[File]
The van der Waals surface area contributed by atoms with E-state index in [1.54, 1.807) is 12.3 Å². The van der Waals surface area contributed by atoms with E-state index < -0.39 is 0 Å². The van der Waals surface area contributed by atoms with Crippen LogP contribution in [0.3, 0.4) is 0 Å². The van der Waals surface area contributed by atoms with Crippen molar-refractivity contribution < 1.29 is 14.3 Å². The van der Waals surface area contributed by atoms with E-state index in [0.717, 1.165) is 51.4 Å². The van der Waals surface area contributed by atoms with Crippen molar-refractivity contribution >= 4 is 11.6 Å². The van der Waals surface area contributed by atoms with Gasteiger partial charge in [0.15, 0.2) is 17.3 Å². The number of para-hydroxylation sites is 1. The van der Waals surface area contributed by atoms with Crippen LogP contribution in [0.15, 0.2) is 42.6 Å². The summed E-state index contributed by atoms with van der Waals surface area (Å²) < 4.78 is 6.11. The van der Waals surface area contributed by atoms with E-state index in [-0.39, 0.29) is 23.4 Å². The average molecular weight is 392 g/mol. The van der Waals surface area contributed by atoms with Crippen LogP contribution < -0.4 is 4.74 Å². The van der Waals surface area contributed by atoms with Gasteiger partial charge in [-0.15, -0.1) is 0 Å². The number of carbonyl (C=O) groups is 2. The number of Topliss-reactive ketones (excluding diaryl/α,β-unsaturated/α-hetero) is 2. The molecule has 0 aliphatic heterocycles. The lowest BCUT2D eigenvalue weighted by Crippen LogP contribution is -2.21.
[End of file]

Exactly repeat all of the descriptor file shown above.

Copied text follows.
The van der Waals surface area contributed by atoms with E-state index in [1.54, 1.807) is 12.3 Å². The van der Waals surface area contributed by atoms with E-state index < -0.39 is 0 Å². The van der Waals surface area contributed by atoms with Crippen LogP contribution in [0.3, 0.4) is 0 Å². The van der Waals surface area contributed by atoms with Crippen molar-refractivity contribution < 1.29 is 14.3 Å². The van der Waals surface area contributed by atoms with E-state index in [0.717, 1.165) is 51.4 Å². The van der Waals surface area contributed by atoms with Crippen molar-refractivity contribution >= 4 is 11.6 Å². The van der Waals surface area contributed by atoms with Gasteiger partial charge in [0.15, 0.2) is 17.3 Å². The number of para-hydroxylation sites is 1. The van der Waals surface area contributed by atoms with Crippen LogP contribution in [0.15, 0.2) is 42.6 Å². The summed E-state index contributed by atoms with van der Waals surface area (Å²) < 4.78 is 6.11. The van der Waals surface area contributed by atoms with E-state index in [-0.39, 0.29) is 23.4 Å². The average molecular weight is 392 g/mol. The van der Waals surface area contributed by atoms with Crippen LogP contribution < -0.4 is 4.74 Å². The van der Waals surface area contributed by atoms with Gasteiger partial charge in [-0.15, -0.1) is 0 Å². The number of carbonyl (C=O) groups is 2. The number of Topliss-reactive ketones (excluding diaryl/α,β-unsaturated/α-hetero) is 2. The molecule has 0 aliphatic heterocycles. The lowest BCUT2D eigenvalue weighted by Crippen LogP contribution is -2.21.